REVIEW - Privacy on the Line - The Politics of Wiretapping and Encryption

Title:

Privacy on the Line - The Politics of Wiretapping and Encryption

Author:

Whitfield Diffie, Susan Landau

ISBN:

9780262041676

Publisher:

MIT Press (1998)

Pages:

496pp

Reviewer:

Burkhard Kloss

Reviewed:

October 1998

Rating:

★★★☆☆

In summary, therefore: If you want to learn about the history and politics of encryption and wiretapping, mainly in the US, this book is a prime resource.

While the general public may not realise this yet, encryption is one of the most important political issues affecting us all at the beginning of the next century. In the past, you were most likely to come across encryption while reading a spy-novel on the beach; today, you rely on encryption every time you use you web browser or use a cash point - and this is only the beginning. Both electronic commerce and electronic communications crucially rely on secure encryption and both are becoming more prevalent in our lives.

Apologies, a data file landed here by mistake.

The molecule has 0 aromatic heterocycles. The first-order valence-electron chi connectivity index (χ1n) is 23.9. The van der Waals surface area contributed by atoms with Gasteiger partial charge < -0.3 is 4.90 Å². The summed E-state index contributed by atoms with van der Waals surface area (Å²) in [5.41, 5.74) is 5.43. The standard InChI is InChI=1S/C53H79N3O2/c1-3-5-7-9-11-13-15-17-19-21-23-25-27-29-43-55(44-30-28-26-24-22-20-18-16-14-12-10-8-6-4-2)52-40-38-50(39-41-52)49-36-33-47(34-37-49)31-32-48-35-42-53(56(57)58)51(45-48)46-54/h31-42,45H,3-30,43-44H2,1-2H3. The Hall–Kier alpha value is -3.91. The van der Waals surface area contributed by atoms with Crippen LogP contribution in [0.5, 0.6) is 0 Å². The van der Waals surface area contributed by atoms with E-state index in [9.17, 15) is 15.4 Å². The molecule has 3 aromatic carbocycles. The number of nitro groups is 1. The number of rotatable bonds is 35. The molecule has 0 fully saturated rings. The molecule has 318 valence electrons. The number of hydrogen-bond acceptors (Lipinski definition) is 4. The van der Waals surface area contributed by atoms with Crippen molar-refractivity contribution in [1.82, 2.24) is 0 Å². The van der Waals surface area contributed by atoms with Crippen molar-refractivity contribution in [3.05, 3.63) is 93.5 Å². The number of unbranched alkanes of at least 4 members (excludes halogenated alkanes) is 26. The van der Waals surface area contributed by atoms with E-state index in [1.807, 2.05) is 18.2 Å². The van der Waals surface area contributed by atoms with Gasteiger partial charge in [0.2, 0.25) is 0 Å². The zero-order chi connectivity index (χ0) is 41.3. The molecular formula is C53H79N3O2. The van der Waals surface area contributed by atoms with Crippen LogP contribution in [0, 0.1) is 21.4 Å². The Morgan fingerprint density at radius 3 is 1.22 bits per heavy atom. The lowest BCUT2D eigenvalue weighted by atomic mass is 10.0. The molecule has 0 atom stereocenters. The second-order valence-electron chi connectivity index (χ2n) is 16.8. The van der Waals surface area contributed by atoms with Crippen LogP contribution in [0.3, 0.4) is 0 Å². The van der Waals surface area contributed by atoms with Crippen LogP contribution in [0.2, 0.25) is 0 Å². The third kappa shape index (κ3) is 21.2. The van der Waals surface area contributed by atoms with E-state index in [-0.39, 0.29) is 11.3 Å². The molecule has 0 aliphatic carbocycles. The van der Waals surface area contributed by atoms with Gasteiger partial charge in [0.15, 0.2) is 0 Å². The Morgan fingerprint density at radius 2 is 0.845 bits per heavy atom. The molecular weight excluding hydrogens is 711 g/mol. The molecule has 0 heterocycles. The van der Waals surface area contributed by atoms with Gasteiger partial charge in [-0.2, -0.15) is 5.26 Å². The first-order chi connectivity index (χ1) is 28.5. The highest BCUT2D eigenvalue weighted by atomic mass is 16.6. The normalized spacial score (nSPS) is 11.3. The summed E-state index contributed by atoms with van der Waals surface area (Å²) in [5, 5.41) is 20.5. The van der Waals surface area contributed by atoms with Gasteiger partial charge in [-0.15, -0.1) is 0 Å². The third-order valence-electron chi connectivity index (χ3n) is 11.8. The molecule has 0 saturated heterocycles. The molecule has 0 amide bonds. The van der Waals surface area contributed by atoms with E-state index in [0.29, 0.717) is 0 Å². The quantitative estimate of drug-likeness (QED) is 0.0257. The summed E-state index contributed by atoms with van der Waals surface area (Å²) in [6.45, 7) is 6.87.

The battle between those that want secure encryption available to the common people and those who want to exercise state control to stop this has been raging largely unnoticed for years, surfacing only briefly in skirmishes such as the Clipper chip and the Zimmerman/PGP trial. This book describes, in detail, the modern history of this political battle. Inevitably, the focus is largely on the development in the USA and the European and international situation is relegated to a small - but interesting - section. Usually this would draw criticism from me, but in this case it is probably justified. The US is by far the leader in this field and their policies tend to dominate and lead other national policies. So while more international information would be interesting, this will probably have to wait for another book.

This book is a history of the politics of the subject. Although its outlines the workings of some simple ciphers, it does not even attempt to describe the workings of their modern counterparts. If that is what you are looking for, you have to look elsewhere ( Applied Cryptography (2nd ed) : Protocols, Algorithms and Source Code in C , by Bruce Schneier, Addison Wesley, 1996 could be a good first choice). It does, however give you a basic idea of what public key encryption is all about, and why it is important.

In summary, therefore: If you want to learn about the history and politics of encryption and wiretapping, mainly in the US, this book is a prime resource.


Book cover image courtesy of Open Library.